Where everybody knows your name: small town newspapers in Colorado

Originally Published October 1, 2009

A common feature of Colorado newspapers of old was a “happenings” column; it told of the births, deaths, marriages, dances, parties, visits and visitors, new buildings, newcomers to town and folk leaving town. It told of the weather, and bear sightings, of mountain lions and elk, how the hunting was and the best local places to fish this week. In short, it is the historyof these towns.

Certainly, the larger papers like the Denver Times, The Rocky Mountain News, and The Colorado Republican, through the 19th century and into the turn of the century, published events about the smaller towns, but it was the bigger events, not the daily life that was so important to the smaller town.
Everyone who did anything was mentioned in a small town paper. Mr. Smith and family go to Denver, it was in the paper. Local boys catch a bunch of fish, in the paper it goes. The snow breaks trees, a bear attacks some horses, a child falls ill from smallpox, in the paper it goes.
Some would suggest that these items went into the paper to fill space, to make sure there was enough news.  But for the folk living in the small towns, this was the important news. Certainly, news of the world outside had its importance, but the local news was of much more importance to the residents.Today, it might not seem important, but these are the little details that make up the history of the average person, that give us the color and flavor of an area, give an idea of what living in that area was really like, more than any collection of photos ever could.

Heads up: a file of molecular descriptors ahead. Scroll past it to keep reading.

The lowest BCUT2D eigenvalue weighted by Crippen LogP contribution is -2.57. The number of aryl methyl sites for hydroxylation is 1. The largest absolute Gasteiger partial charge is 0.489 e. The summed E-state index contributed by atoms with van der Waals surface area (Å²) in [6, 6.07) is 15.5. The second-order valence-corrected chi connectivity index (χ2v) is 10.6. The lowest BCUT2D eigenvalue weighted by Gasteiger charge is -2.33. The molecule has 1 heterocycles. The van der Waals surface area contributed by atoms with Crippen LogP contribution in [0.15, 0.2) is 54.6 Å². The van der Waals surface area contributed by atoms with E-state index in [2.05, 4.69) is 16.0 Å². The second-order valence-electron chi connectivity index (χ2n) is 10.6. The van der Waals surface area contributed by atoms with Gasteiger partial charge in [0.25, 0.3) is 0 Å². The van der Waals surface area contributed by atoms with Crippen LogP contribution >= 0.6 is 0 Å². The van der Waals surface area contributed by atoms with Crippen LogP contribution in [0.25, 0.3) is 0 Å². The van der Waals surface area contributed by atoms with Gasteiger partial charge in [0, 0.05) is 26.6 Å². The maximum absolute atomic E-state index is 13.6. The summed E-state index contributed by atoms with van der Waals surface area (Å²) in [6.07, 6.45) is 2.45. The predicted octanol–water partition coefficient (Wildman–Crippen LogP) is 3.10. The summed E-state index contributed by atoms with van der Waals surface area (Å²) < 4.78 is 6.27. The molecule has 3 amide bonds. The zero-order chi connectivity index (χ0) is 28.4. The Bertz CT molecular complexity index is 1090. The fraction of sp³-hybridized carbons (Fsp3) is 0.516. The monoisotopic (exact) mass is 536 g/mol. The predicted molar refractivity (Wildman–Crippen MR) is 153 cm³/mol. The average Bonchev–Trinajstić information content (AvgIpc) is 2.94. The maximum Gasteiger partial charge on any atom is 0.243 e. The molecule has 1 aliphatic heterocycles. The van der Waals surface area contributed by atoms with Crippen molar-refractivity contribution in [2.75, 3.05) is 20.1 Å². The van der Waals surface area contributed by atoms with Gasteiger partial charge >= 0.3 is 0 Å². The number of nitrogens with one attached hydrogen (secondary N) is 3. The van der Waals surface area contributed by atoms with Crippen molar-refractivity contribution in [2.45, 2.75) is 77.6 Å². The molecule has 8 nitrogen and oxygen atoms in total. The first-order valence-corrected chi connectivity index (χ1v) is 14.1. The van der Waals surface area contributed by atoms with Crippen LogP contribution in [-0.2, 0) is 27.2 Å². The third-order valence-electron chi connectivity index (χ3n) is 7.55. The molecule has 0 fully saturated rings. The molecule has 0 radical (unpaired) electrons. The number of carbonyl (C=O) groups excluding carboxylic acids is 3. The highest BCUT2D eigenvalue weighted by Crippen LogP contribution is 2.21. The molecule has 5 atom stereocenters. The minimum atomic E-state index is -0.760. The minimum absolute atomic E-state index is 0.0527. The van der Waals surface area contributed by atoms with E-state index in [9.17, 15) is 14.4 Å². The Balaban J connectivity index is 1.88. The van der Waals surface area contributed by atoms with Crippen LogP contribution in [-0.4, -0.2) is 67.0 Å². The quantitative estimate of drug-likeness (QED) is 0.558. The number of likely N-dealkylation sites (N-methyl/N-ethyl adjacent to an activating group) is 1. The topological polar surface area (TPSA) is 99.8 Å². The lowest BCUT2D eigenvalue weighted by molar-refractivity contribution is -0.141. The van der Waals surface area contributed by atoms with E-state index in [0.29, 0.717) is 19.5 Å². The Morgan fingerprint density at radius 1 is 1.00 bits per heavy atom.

For example, The Fairplay Flume was the paper for all of the Park and South Platte area. Even today, Fairplay is a two hour trip from Denver by car; by train it was four to five hours, and by horse and wagon, it could take you half the day to get to there. For those living in Bailey, Estabrook, Pine Grove, Hartsel, Alma, Breckenridge, and many other small towns, the weekly edition of the Flume was the only way most folk had to know what was going on locally.   The Alamosa Journal, Julesburg Grit, Leadville Daily, Sagauche Chronicle, Wray Rattler and the many other newspapers throughout the state served the same purpose.
 From knowing what the local grocer had brought back from Denver, to when the next dance or social was to be held, to when the teacher was going to open his or her school for the next session, these small details were important.   Even after the advent of the telephone, the newspaper was still a mainstay, and continued to be a source for keeping track of friends and neighbors even through today for some areas of the state.
Today, newspapers as we knew them are dying out, but the small town, locally run papers are often still strong, addressing the local issues, talking about the local folk, and continuing to give us an historical insight into the lives of the people who chose to come west and stay west. As the song says, “Everyone dies famous in a small town.”
http://www.coloradohistoricnewspapers.org/ is an excellent source for the small town papers of Colorado’s past. All aspects of these papers were preserved, including the advertisements. CHN currently has 147 newspapers from around the state ranging from 1859 to 1923. It is a joint effort of the Colorado State Library, Colorado Historical Society and private donors throughout the state.
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